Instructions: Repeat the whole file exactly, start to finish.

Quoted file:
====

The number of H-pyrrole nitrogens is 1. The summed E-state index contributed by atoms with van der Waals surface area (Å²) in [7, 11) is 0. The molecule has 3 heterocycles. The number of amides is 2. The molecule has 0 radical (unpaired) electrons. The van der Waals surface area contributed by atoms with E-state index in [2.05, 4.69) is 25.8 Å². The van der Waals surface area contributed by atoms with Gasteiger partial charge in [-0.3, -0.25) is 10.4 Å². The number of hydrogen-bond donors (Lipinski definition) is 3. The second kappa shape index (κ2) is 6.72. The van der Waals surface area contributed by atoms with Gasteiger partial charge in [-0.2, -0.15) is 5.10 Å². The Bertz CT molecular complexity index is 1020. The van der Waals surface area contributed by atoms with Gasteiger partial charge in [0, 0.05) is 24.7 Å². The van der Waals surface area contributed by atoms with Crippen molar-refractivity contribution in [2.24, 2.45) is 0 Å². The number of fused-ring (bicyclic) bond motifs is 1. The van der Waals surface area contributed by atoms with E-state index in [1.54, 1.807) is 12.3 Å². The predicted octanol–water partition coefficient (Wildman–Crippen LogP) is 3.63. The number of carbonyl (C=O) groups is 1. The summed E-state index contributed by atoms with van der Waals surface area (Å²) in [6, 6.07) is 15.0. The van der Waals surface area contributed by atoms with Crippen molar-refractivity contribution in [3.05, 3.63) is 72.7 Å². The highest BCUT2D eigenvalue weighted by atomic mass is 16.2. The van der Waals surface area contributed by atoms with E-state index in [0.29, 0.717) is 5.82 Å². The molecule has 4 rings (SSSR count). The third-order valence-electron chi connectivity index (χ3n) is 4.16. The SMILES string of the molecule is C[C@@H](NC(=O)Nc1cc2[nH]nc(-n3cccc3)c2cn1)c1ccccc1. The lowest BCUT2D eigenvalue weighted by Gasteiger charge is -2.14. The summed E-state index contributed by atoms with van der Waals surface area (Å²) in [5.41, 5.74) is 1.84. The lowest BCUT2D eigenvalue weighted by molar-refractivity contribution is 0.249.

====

The number of H-pyrrole nitrogens is 1. The summed E-state index contributed by atoms with van der Waals surface area (Å²) in [7, 11) is 0. The molecule has 3 heterocycles. The number of amides is 2. The molecule has 0 radical (unpaired) electrons. The van der Waals surface area contributed by atoms with E-state index in [2.05, 4.69) is 25.8 Å². The van der Waals surface area contributed by atoms with Gasteiger partial charge in [-0.3, -0.25) is 10.4 Å². The number of hydrogen-bond donors (Lipinski definition) is 3. The second kappa shape index (κ2) is 6.72. The van der Waals surface area contributed by atoms with Gasteiger partial charge in [-0.2, -0.15) is 5.10 Å². The Bertz CT molecular complexity index is 1020. The van der Waals surface area contributed by atoms with Gasteiger partial charge in [0, 0.05) is 24.7 Å². The van der Waals surface area contributed by atoms with Crippen molar-refractivity contribution in [2.24, 2.45) is 0 Å². The number of fused-ring (bicyclic) bond motifs is 1. The van der Waals surface area contributed by atoms with E-state index in [1.54, 1.807) is 12.3 Å². The predicted octanol–water partition coefficient (Wildman–Crippen LogP) is 3.63. The number of carbonyl (C=O) groups is 1. The summed E-state index contributed by atoms with van der Waals surface area (Å²) in [6, 6.07) is 15.0. The van der Waals surface area contributed by atoms with Crippen molar-refractivity contribution in [3.05, 3.63) is 72.7 Å². The highest BCUT2D eigenvalue weighted by atomic mass is 16.2. The van der Waals surface area contributed by atoms with E-state index in [0.29, 0.717) is 5.82 Å². The molecule has 4 rings (SSSR count). The third-order valence-electron chi connectivity index (χ3n) is 4.16. The SMILES string of the molecule is C[C@@H](NC(=O)Nc1cc2[nH]nc(-n3cccc3)c2cn1)c1ccccc1. The lowest BCUT2D eigenvalue weighted by Gasteiger charge is -2.14. The summed E-state index contributed by atoms with van der Waals surface area (Å²) in [5.41, 5.74) is 1.84. The lowest BCUT2D eigenvalue weighted by molar-refractivity contribution is 0.249.